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Is the federal tax system unconstitutional?

By Gavin Putland - posted Saturday, 30 September 2000

If you are an employer, you must calculate and remit your employees' PAYE tax. For this work, the Australian Taxation Office does not pay you an hourly rate, or a piece rate, or even a commission-only rate; it merely threatens you with penalties for non-compliance.

Under the New Tax System with the GST, not only employers but also sole traders and volunteer fundraisers have been drafted into the ATO's chain gang, to work without pay for an organization whose annual revenue is more than $160 billion and rising, and whose costs are about 1 percent of revenue.

The morality of this arrangement is not worth discussing. The legal and constitutional implications, however, are more interesting.



The Federal Parliament does not have any power that is not explicitly or implicitly given to it by the Constitution. The absence of a constitutional prohibition is not enough. For example, in last year's Wakim case [163 ALR 270], the High Court struck down the Jurisdiction of Courts (Cross-Vesting) Acts because the Constitution is silent as to whether the Federal Parliament can consent to the vesting of State jurisdiction in Federal courts; even the dissenting Justice Kirby agreed that "Because [the Federal] Parliament is a legislature of limited powers, it requires a constitutional source of power to sustain the validity of any law made by it.''

Therefore the new tax system needs a constitutional "head of power'' under which the Parliament can compel one person to assess and remit another person's tax, and such compulsion must not be repugnant to overriding provisions of the Constitution or other laws. With these requirements in mind, let us consider the new tax system under five headings.

1. "Matters incidental''

The Constitution gives Parliament the power to tax (s.51(ii)) and to do things incidental thereto (s.51(xxxix)).

It may appear prima facie that compliance burdens are matters incidental to taxation and consequently within the power conferred by s.51(xxxix) or a broad interpretation of s.51(ii). To the contrary it may be argued that compliance burdens are unnecessary because the Government itself can assess tax liability; "self-assessment'' and "pay as you go'' are comparatively recent innovations by which governments have turned their citizens into unpaid public servants. According to the latter view, the taxation power and the "matters incidental'' power give the Commonwealth the right to take our money, but not the right to waste our time.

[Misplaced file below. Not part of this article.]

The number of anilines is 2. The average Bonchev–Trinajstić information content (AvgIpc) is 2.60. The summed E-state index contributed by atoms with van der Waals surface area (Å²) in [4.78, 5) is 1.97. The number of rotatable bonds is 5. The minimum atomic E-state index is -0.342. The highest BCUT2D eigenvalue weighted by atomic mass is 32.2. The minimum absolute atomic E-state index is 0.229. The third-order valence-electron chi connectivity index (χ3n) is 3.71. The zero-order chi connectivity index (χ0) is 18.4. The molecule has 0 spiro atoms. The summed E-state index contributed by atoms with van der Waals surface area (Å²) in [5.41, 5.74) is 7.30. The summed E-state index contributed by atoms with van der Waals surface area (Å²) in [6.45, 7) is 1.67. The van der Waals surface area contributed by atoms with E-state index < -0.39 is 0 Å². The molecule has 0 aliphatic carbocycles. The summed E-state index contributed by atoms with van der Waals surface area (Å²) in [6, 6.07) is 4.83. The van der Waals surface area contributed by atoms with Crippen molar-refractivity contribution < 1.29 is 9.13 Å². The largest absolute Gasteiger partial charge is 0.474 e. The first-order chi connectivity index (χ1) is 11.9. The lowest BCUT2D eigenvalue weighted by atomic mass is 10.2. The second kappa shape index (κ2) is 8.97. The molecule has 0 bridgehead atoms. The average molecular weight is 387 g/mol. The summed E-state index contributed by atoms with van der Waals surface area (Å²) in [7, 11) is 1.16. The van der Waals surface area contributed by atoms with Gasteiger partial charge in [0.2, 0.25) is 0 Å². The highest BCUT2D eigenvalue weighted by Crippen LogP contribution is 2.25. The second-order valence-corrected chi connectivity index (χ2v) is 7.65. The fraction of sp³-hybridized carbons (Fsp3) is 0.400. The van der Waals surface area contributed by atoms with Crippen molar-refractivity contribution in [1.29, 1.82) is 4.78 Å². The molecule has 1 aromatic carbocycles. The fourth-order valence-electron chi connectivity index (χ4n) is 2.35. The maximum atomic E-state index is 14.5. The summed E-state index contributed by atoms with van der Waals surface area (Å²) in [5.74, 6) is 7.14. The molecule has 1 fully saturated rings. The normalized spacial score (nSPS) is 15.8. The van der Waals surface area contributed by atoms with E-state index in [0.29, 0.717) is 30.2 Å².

2. "Civil conscription''

If a person cannot afford to hire an accountant, any law making that person responsible for assessing and remitting another person's tax is a clear case of CIVIL CONSCRIPTION, which is not mentioned in the Constitution except by way of prohibition: s.51(xxiiiA) of the Constitution empowers the Parliament to make laws with respect to the provision of medical and dental services, "but not so as to authorize any form of civil conscription''.

In British Medical Association vs. Commonwealth (1949), the High Court held that the Pharmaceutical Benefits Act 1947-1949 was unconstitutional because it required doctors to write prescriptions on Commonwealth forms, which requirement amounted to civil conscription [79 CLR 201-295]. By that standard, the work associated with the new Business Activity Statement forms is also civil conscription.

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The author would like it known that he is not affiliated with the Institute of Taxation Research (ITR) and that the above article is not legal advice. Readers should obtain independent legal advice before acting on any of the opinions expressed above.

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About the Author

Gavin R. Putland is the director of the Land Values Research Group at Prosper Australia.

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